Missouri Baptist author George Joslin of Springfield has produced what may be the first American Sign Language-only novel.
Titled A Deaf Man's Gospel, the novel is only available in American Sign Language (ASL) on DVD, rather than in print format. According to Joslin, his novel may be the first created just for the Deaf in ASL.
"Many stories have been recorded, but not a full-length novel like this," Joslin explained. "Many things have been translated into ASL from English, but this was created in ASL."
The biblical fiction starts with the story of the deaf man Jesus healed in Mark 7:31-35, and adding some incidents from the other gospels.
"The fiction is that the deaf man Jesus healed, named Benjamin, is added to the gospel stories. The book portrays the observations and experiences of this deaf man," he added.
"This is a book created by a deaf man — me, presented in ASL by a deaf man — Tim Bender — for deaf people. We have added voice to the DVD so hearing friends and family can enjoy this book along with the deaf," Joslin said.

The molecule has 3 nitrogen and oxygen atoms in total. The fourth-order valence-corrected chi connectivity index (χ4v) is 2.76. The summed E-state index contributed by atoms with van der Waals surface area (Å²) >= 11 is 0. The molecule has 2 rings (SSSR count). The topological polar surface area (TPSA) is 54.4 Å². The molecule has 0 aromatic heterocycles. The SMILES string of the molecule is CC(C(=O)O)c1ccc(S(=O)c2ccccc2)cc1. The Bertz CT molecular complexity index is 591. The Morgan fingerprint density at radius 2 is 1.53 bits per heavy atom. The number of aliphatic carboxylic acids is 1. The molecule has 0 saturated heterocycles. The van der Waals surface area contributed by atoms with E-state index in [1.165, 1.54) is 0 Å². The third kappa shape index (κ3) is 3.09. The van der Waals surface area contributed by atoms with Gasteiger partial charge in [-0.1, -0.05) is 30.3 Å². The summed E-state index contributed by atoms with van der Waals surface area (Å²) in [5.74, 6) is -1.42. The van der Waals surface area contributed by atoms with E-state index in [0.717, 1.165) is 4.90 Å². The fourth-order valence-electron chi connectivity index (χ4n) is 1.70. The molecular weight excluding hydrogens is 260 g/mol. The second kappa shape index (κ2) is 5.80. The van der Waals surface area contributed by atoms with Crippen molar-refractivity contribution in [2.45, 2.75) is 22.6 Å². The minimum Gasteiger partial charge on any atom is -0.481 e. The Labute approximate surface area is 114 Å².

The idea formed when Joslin began to ask himself questions as he read the biblical account: Who was this deaf man? Who brought him to Jesus? What was it like to be deaf at the time Jesus was on earth? What happened to this man after he was healed?
The Bible does not provide the man's name, his hometown or the names of those who brought him to Jesus. Because the work is fiction, Joslin chose to name him Benjamin and placed him in Capernaum, near the place where Jesus healed him. Joslin decided Nicodemus and his brother, Abner, Benjamin's father, could have led Benjamin to the Lord.
The author based his assumptions about Benjamin's life on what is common in the Deaf community today and what is known about the way of life in Jesus' time. In the book, Joslin suggests the man met many of the people portrayed in the New Testament, and that he became a follower of Jesus.
Binder serves as pastor of a church for the Deaf in Louisville, Ky. Buddy Burgess, a hearing man and pastor of a Virginia Baptist Deaf church in Richmond, Va., did the voiceover.
Other Baptists also were part of the project. Southern Baptist evangelist Howard Baldwin of Multi-Media Evangelism Inc. handled technical aspects. Let's Sign, owned by Edith Booth of Jackson, Miss., is the distributor.
Joslin is the author of two other novels, A Life After Deafness and A Terp on the Line, and numerous non-fiction books on teaching American Sign Language and interpreting for the Deaf.